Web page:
A guest post by Joseph Bobrow, Roshi, Ph.D.
From April 2016 to February 2017, tens of thousands of people journeyed to Oceti Sakowin, Seven Fires Camp, in Cannonball, North Dakota in support of the water protectors on the Standing Rock Sioux reservation in a momentous gathering of tribes, their allies, and people from all walks of life and all ages, standing in solidarity to put a halt to the Dakota Access Pipeline (DAPL) and protect the water of 17 million living downstream. They won a major victory when the Army Corps of Engineers denied a key permit to the builders (Energy Transfer Partners) and insisted on a thorough Environmental Impact Study. Soon after Donald Trump took office in January, 2017, he ordered that construction resume without the study . The pipeline sprung leaks even while being tested. Now, it is in full operation.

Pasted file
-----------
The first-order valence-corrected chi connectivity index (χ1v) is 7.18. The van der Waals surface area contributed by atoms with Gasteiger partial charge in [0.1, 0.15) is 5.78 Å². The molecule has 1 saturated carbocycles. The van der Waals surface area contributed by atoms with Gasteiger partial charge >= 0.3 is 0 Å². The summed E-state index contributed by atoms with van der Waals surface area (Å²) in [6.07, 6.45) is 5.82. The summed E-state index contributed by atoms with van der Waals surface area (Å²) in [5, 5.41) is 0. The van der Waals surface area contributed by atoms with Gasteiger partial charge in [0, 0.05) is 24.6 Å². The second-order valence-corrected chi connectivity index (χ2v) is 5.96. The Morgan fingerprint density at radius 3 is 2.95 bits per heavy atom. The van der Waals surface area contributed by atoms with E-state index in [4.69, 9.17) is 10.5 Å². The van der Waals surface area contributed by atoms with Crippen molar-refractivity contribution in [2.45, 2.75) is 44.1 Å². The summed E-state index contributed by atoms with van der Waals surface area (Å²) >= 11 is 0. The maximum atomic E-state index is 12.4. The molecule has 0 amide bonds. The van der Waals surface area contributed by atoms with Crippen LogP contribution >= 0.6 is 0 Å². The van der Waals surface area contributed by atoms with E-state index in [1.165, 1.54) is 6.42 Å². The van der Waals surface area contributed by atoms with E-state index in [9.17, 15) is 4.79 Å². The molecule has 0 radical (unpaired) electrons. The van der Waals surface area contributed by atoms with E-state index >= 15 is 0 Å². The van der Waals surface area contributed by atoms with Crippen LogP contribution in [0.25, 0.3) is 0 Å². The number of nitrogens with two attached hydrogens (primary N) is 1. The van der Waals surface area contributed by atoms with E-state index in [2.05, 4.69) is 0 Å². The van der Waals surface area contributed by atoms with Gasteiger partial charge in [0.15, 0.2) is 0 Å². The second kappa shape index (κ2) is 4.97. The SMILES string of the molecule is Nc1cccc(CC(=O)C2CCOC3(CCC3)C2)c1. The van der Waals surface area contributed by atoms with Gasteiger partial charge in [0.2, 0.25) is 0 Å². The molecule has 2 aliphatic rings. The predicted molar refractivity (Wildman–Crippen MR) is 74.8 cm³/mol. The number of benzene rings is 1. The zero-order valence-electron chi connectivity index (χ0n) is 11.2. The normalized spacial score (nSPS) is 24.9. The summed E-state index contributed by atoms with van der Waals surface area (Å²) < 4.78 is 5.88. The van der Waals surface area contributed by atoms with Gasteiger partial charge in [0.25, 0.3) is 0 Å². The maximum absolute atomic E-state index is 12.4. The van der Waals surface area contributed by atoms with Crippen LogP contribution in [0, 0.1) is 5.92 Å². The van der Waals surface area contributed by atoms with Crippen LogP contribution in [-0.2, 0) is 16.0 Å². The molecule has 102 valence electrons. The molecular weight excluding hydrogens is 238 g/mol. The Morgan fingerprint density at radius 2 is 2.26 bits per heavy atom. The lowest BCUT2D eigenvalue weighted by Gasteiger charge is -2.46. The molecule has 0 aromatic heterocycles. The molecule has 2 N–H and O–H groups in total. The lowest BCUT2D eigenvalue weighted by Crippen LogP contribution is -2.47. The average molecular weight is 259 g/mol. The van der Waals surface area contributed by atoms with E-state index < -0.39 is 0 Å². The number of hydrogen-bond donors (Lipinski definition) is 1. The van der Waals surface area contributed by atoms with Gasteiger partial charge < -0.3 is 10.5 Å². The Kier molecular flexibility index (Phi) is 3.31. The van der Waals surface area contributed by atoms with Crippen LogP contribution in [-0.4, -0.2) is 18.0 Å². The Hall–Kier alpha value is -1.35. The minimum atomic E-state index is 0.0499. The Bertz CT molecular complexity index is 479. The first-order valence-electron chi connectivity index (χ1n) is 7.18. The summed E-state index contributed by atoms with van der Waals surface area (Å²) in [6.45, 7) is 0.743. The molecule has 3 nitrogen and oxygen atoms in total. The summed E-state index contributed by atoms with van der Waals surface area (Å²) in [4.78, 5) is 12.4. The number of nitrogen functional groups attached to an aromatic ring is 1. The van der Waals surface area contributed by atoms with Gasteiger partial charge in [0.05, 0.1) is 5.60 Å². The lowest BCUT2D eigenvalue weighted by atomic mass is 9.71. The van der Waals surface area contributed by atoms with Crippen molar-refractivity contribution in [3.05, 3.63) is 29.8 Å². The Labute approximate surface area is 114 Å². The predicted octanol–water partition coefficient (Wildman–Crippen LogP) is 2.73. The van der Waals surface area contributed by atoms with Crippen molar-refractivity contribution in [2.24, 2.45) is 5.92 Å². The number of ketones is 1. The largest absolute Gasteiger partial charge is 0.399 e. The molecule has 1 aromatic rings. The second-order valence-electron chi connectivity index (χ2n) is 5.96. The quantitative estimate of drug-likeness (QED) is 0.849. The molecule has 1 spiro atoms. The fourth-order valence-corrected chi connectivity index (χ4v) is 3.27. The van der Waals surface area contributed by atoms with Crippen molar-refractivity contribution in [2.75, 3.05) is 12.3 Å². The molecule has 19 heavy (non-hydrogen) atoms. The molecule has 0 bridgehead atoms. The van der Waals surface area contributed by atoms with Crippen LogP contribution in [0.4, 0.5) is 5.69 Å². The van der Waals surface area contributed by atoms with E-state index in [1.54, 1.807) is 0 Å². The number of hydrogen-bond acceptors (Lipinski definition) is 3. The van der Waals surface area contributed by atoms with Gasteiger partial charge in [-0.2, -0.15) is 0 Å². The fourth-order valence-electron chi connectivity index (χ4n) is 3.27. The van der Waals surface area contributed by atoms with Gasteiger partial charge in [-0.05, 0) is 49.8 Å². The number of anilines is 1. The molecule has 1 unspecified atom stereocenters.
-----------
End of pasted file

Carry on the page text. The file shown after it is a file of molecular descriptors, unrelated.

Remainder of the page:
The impacts from the remarkable community of solidarity and action at Standing Rock did not end when camp was closed, the teepees and communal structures razed, and the holdouts arrested. Other protest camps are springing up around the country, including Camp White Pine in Pennsylvania, where residents are working to stop the Mariner East 2 pipeline, and in Louisiana where a multifaith alliance is organizing a camp to block the Bayou Bridge Pipeline. The ripples from Standing Rock was also felt on July 4, 2017, when tribes gather in Black Hills, SD for “Reclamation of Independence.”
To convey and keep alive the power and joy of Standing Rock, I want to share my experience as part of an action by 524 clergy on November 3, 2016. At Standing Rock multifaith spiritually-informed direct action was the interplay, in a remarkable contemporary context, of the principles of Native spirituality: The Great Mystery (Wakan Tanka, also Great Spirit) and All My Relations (Mitakuye Oyasin).